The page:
The Zika ThreatASM Acts to Counter Zika Virus Outbreak.
The Centers for Medicare & Medicaid Services (CMS) recently issued a memo to State Survey Agency Directors to inform them of a revised policy regarding quality control (QC) for commercially available microbial identification systems allowable under the Clinical Laboratory Improvement Amendments (CLIA). The revised policy allows for streamlined QC for such systems as provided in the Clinical Laboratory Standards Institute (CLSI) document, M50-A, “Quality Control for Commercial Microbial Identification Systems, Approved Guideline.” The CMS memo outlines a four-step process with certain requirements to allow for streamlined QC.
Accredited laboratories must have appropriate documentation from their manufacturers before labs can initiate streamlined QC. Accreditation organizations must modify accreditation standards to allow for streamlined QC of commercial microbial identification systems in laboratories, and must notify CMS of the standards change. Interested laboratories should check with manufacturers and accrediting organization for more details.
In 2005, the ASM sent a survey to users of commercial microbial identification systems to assess QC failure rates. The ASM presented the survey data to the Clinical Laboratory Improvement Advisory Committee (CLIAC) and the CLSI in 2006; ASM recommended that the CLSI develop a guideline to allow for streamlined QC. The CLSI used ASM’s survey data as a basis for its M50-A guideline.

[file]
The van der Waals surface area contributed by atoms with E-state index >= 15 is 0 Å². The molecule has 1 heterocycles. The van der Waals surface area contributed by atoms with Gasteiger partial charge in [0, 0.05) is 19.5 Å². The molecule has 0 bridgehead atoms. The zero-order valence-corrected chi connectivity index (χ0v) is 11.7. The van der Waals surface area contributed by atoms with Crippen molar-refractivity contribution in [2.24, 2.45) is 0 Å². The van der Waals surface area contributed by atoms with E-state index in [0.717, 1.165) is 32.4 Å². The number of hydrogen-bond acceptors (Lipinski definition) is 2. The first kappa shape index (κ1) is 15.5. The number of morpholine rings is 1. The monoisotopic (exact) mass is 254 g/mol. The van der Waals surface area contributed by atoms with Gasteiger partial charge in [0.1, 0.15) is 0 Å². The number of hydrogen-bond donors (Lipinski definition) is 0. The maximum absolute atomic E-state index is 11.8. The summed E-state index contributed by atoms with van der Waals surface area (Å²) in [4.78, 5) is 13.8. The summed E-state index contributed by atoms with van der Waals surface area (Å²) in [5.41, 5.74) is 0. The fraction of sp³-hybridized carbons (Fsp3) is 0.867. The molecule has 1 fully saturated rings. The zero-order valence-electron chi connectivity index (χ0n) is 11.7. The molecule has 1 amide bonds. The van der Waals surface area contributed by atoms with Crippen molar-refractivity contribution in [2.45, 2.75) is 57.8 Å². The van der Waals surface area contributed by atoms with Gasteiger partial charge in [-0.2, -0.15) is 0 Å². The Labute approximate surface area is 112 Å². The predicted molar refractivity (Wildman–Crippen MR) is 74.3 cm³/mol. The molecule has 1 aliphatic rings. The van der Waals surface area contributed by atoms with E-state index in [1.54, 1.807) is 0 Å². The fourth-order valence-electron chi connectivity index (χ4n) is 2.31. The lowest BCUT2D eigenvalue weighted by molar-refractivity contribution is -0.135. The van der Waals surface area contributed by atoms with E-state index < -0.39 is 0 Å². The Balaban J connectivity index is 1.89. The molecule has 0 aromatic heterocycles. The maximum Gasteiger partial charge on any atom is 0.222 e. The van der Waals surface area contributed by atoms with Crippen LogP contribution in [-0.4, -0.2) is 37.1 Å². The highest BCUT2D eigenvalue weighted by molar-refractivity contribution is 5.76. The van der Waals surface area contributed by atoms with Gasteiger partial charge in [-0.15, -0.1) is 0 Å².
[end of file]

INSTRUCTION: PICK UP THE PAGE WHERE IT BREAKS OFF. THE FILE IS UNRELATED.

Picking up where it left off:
The ASM has contacted the College of American Pathology (CAP) and the Joint Commission accrediting programs to inform them of the CMS policy change, which is effective immediately. CAP informed the ASM that it is in the process of modifying accreditation standards; the Joint Commission informed the ASM that it is considering modifications to its standards. CMS will incorporate the policy change into the next revision of the CLIA Interpretive Guidelines for Laboratories and Laboratory Surveyors.
The Centers for Medicare & Medicaid Services posted the scheduled release of modifications to the Healthcare Common Procedure Coding System (HCPCS) code set to incorporate new changes.
The Centers for Medicare & Medicaid Services (CMS) recently posted the transcript of its ICD-10-CM/PCS National Provider Conference Call for Other Part A and Part B Providers on its website. The conference call occurred on November 12, 2008.
The Food and Drug Administration (FDA) is urging health care organizations to ensure that influenza vaccination programs are available for health care personnel (HCP). Because unvaccinated HCP can be a primary cause of outbreaks in health care settings, annual workplace immunization programs decrease the likelihood of contracting influenza and the chance of infecting others.
The Centers for Disease Control and Prevention (CDC) recently revised its guidance document for testing of suspected human cases of highly pathogenic avian influenza A (H5N1) virus infection in the United States. The guidance document revises the interim guidance issued in 2006, and reflects current knowledge regarding human infection with H5N1 viruses. The document, “Interim Guidance for Laboratory Testing of Persons with Suspected Infection with Highly Pathogenic Avian Influenza A (H5N1) Virus in the United States” is available on-line.
The Centers for Disease Control and Prevention (CDC) released its Guideline for Disinfection and Sterilization in Healthcare Facilities, 2008. The Guideline presents evidence-based recommendations on the preferred methods for cleaning, disinfection and sterilization of patient care medical devices. It also presents recommendations for cleaning and disinfecting the healthcare environment.
On December 3, the Commission on the Prevention of Weapons of Mass Destruction Proliferation and Terrorism released and presented its report, “World at Risk.” The report calls for the continuation of Administration policies to address the threat of terrorism and the proliferation of weapons of mass destruction.